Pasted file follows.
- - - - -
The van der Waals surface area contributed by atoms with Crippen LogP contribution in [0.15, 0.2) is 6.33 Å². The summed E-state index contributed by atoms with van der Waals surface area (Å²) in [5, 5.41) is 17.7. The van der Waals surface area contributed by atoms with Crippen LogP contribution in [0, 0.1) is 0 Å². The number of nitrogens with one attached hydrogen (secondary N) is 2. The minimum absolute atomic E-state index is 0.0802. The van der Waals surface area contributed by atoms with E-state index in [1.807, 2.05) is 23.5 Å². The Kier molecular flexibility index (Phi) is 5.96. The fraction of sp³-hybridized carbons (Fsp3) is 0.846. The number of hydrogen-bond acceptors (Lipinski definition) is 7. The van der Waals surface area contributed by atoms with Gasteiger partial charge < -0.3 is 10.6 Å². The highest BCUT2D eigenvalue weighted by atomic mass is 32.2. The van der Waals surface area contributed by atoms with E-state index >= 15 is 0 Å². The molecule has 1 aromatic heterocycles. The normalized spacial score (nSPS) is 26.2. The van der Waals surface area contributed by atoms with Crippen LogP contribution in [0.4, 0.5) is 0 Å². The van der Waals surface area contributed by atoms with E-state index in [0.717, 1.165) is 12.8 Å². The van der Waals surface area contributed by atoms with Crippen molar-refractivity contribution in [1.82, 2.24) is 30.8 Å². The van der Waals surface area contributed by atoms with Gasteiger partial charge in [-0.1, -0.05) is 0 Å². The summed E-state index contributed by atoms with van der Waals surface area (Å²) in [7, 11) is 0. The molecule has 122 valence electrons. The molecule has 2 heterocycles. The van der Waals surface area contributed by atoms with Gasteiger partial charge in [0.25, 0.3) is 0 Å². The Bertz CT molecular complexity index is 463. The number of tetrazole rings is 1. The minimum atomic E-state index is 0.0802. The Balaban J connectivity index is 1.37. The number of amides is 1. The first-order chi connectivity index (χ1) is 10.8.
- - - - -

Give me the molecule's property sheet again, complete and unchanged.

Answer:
The van der Waals surface area contributed by atoms with Crippen LogP contribution in [0.15, 0.2) is 6.33 Å². The summed E-state index contributed by atoms with van der Waals surface area (Å²) in [5, 5.41) is 17.7. The van der Waals surface area contributed by atoms with Crippen LogP contribution in [0, 0.1) is 0 Å². The number of nitrogens with one attached hydrogen (secondary N) is 2. The minimum absolute atomic E-state index is 0.0802. The van der Waals surface area contributed by atoms with E-state index in [1.807, 2.05) is 23.5 Å². The Kier molecular flexibility index (Phi) is 5.96. The fraction of sp³-hybridized carbons (Fsp3) is 0.846. The number of hydrogen-bond acceptors (Lipinski definition) is 7. The van der Waals surface area contributed by atoms with Gasteiger partial charge < -0.3 is 10.6 Å². The highest BCUT2D eigenvalue weighted by atomic mass is 32.2. The van der Waals surface area contributed by atoms with E-state index >= 15 is 0 Å². The molecule has 1 aromatic heterocycles. The normalized spacial score (nSPS) is 26.2. The van der Waals surface area contributed by atoms with Crippen LogP contribution in [0.4, 0.5) is 0 Å². The van der Waals surface area contributed by atoms with E-state index in [0.717, 1.165) is 12.8 Å². The van der Waals surface area contributed by atoms with Crippen molar-refractivity contribution in [1.82, 2.24) is 30.8 Å². The van der Waals surface area contributed by atoms with Gasteiger partial charge in [-0.1, -0.05) is 0 Å². The summed E-state index contributed by atoms with van der Waals surface area (Å²) in [7, 11) is 0. The molecule has 122 valence electrons. The molecule has 2 heterocycles. The van der Waals surface area contributed by atoms with Gasteiger partial charge in [0.25, 0.3) is 0 Å². The Bertz CT molecular complexity index is 463. The number of tetrazole rings is 1. The minimum atomic E-state index is 0.0802. The Balaban J connectivity index is 1.37. The number of amides is 1. The first-order chi connectivity index (χ1) is 10.8.